The life-changing event is coming, but no one knows when.

If you have to learn to wait,  the last weeks of pregnancy are like getting a doctorate.


Part Three:  Waiting Well

Of course, traffic and pregnancy aren’t the only, um, opportunities to practice the skill of waiting.  We wait for the potential employer to set up the interview, and then we wait for the call.  We wait for the test results.  We wait for the house to close, for the right car to show up on Craig’s List, for the acceptance-or-rejection letter.  We wait to see how our careers will unfold or how our children will turn out.  We do what we can, but then…

The question is not ‘will we wait?’ but ‘how will we wait?’

And the problem with waiting is that it implies we are not completely in control.  Many of us do not like this one bit, and we equate waiting with being passive, and being passive with something like laziness or lack of ambition.  “I just need to work harder” we tell ourselves, “I can fix this.”  And if we can’t, like being stuck in $#@^&% traffic, our frustration with ourselves, with the situation, or with somebody-who-is-to-blame just grows and grows.

It can make us not very nice to be around.  Just ask my children.

There is a great freedom to be found in learning to wait well.  If waiting implies not being in control, then waiting well implies trust.  Like a frustrated child who looks into the eyes of a loving parent and thinks, “Okay, if she says that it’s almost my turn, it must be.  I’ll wait.”  Of course, this implies that the one running the universe is on our side, and even some of us who say we believe this get a little nervous sometimes.  The evidence, after all, is mixed.  Really beautiful and really bad things happen to us on a semi-regular basis.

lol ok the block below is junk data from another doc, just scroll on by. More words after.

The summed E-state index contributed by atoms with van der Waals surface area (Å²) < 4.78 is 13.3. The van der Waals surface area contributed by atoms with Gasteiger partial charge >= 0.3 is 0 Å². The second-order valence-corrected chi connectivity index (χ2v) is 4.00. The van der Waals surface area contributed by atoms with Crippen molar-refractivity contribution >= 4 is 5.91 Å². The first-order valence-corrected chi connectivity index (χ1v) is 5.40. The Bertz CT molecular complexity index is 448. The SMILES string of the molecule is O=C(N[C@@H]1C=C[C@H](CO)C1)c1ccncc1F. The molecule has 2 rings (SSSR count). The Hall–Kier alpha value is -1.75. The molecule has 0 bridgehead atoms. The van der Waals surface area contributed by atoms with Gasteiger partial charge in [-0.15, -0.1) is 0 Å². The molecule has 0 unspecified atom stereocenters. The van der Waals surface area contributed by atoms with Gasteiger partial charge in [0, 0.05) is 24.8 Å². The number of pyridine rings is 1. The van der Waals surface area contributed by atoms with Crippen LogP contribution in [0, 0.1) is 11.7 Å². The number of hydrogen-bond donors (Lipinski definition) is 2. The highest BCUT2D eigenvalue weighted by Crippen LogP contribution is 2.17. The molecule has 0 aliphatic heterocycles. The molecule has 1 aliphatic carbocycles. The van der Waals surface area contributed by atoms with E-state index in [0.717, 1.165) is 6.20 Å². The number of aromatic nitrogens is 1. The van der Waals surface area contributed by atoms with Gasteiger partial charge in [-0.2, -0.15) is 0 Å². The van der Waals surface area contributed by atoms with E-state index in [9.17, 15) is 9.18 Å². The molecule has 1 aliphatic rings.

If I wait, if I attempt to trust, how do I know that it will be okay?  I have no easy answer to this question.  However, I do have a good answer to this one:  If I work and worry myself into the ground, will it be okay?




How Having Children Ruined my Life

It was one of those ‘open-mouth-insert-foot’ kind of moments.

I was sitting at a table with fifteen other women.  A diverse group in just about every sense of the word, we were gathered to study the Bible and share our perspectives on the ancient beloved words.  Something about having children came up, and we were careful, aware of the emotional minefields surrounding this topic for some of our members.  We were careful, that is, until I blurted out,

“I would say that having children has ruined my life.”

There was a surprised silence and then women began to murmur.  I heard someone explain to her neighbor, “Oh, she doesn’t mean ruined, she just means that having children changed her life.”

I disagreed and tried to explain.  ”No, I mean ruined.”  ”Ruined,” I emphasized, “but if you gave me the choice to go back to life before children, I wouldn’t do it.  Really, I wouldn’t.”  I meant the second part, but my original declaration still hung in the air.  A dear friend gave me a sharp look.  ”I hope that you don’t say that to your kids.”

And I thought, ‘I have got to come up with a better way to explain this.’


Okay, ‘ruined’ may be a bit extreme.  And no, I’ve never said that to my kids.  It’s just that ‘changed’  isn’t nearly strong enough to describe the massive shift that comes with the birth or adoption of young human beings.  There is, there really is, a ‘ruining’ of your previous life, but there is also the gift of new life–for you as well as for the child.  It’s a strange thing, possibly as strange as these words,

“If any want to become my followers, let them deny themselves and take up their cross and follow me. For those who want to save their life will lose it, and those who lose their life for my sake, and for the sake of the gospel, will save it.”

Yes biblical scholars, I know that Jesus wasn’t specifically talking about having children in this passage, but as I have tried to follow Him through the bends and curves of my own life, I know that nothing–absolutely nothing–has illustrated this paradox of losing-life-in-order-to-find-life better than the daily joys and struggles of caring for children.  They are the hardest and best thing to ever happen to me… living paradoxes that demand more than I have to give, and then give more than I possibly demand.